I want to say that Upstairs Downstairs is a cross between Downton Abbey and Call The Midwife, which – seeing as it shares a premise and a writer with each respectively – I suppose it is. But for all the tradition, livery and childcare, there is something missing here. Heidi Thomas’ recreation is a triumph of cultural observation, yet in a genre that’s more competitive than an Olympic ticket ballot, it seemed a bit short on defining characters (Pritchard the camp butler aside).
From the very first scene in which Hallam discussed the upcoming – and now infamous – meeting between Chamberlain and Hitler in all-too-knowing terms, everything about this first episode felt either far too obvious or far too vague. One thing that isn’t apparent is who we should be rooting for because there’s emotional clunkiness everywhere and no defining villain. Pritchard is a joy and worked hard to sacrifice himself alá Bates, but you can’t help but feel he’s enjoying it all. We’ll definitely be cheering him on, but who else? Upstairs Downstairs is approaching the whole thing from a very different angle to its ITV rival, but as enjoyable as it was in parts, it was quite confusing in others.
There was yet more ambiguity in Hallam’s private life and newcomers would be hard pressed to tell the difference between Agnes and Lady Persephone Towyn, with whom he shares a kiss against a Swastika backdrop in the final act. It’s easy for him to keep track because one’s the mother of his child and the other is a fascist, but their similarity still isn’t helpful for us. Meanwhile a spate of other characters were rushed before our eyes, presumably we’ll find out what connects them all in due course. While Hallam was sticking his neck out over the whole German problem, we had a moral undercurrent stirring as everyone rounded on Pritchard for refusing to fight in the First World War. These two strands had potential, yet once again both were handled without much imagination. Attitudes were different back then and people were still feeding off immediate history – we get it.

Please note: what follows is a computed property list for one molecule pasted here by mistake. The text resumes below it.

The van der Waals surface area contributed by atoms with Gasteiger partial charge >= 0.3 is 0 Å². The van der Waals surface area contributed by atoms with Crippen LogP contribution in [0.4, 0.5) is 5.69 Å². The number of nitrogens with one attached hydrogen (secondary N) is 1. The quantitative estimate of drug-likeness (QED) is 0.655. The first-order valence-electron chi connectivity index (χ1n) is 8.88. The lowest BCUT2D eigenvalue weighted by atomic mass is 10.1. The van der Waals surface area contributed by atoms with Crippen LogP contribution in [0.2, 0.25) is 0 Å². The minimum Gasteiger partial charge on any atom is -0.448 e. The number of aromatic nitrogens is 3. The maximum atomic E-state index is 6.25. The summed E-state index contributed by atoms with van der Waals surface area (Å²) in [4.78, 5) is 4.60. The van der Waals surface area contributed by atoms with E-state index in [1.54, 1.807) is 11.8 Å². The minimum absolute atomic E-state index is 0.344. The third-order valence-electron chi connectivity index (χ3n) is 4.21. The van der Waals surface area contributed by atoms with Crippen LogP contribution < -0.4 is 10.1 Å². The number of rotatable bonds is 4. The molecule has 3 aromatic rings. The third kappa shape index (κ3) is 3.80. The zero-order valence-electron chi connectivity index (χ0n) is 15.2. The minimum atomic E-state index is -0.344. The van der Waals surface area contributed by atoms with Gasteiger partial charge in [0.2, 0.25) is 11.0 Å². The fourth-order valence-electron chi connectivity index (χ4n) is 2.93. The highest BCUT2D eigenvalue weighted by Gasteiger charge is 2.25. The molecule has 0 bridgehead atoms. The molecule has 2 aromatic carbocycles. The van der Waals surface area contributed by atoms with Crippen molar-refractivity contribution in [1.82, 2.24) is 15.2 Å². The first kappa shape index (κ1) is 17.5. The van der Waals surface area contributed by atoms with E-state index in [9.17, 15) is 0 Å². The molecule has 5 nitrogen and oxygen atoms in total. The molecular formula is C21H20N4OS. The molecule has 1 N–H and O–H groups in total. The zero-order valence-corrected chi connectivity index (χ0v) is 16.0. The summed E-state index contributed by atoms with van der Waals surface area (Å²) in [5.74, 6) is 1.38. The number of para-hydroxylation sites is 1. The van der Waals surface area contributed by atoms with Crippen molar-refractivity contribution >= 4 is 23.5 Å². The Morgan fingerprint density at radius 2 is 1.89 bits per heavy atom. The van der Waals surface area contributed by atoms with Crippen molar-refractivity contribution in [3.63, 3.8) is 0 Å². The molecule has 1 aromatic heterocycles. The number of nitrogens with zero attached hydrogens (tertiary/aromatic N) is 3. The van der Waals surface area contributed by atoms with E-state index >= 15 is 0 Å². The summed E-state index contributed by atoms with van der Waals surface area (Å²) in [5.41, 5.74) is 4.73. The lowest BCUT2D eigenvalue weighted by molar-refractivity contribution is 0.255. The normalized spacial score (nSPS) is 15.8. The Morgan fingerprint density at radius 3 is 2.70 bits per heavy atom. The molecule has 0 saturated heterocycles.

Thomas proved that she has a real talent for creating character and mood when she knocked out the most successful drama debut in the Beeb’s history ™, but her latest offering might benefit from a more pronounced contrast between the people upstairs and downstairs. Some criticised Downton for being heavy-handed, but it was the overcooked setting and players that allowed the finest drama to come alive. This series opener was a decent enough jaunt, but it won’t live long in the memory and doesn’t have the bucolic charm that saved Cranford from a plodding and irrelevant plot. Yet in other places, the writing couldn’t have been more conspicuous. “But you twisted the master’s arm to take me on after borstal! If it wasn’t for you I’d still be on the streets!” spluttered Johnny Proude after Pritchard took the blame for the monkey he foolishly gassed. I almost expected him to add.. “Your actions will cause a rift in the house, especially given the negative perceptions of conscientious objectors like yourself during this period of English history..” I don’t have a problem with exposition, because it’s often necessary, but at least TRY to blend it.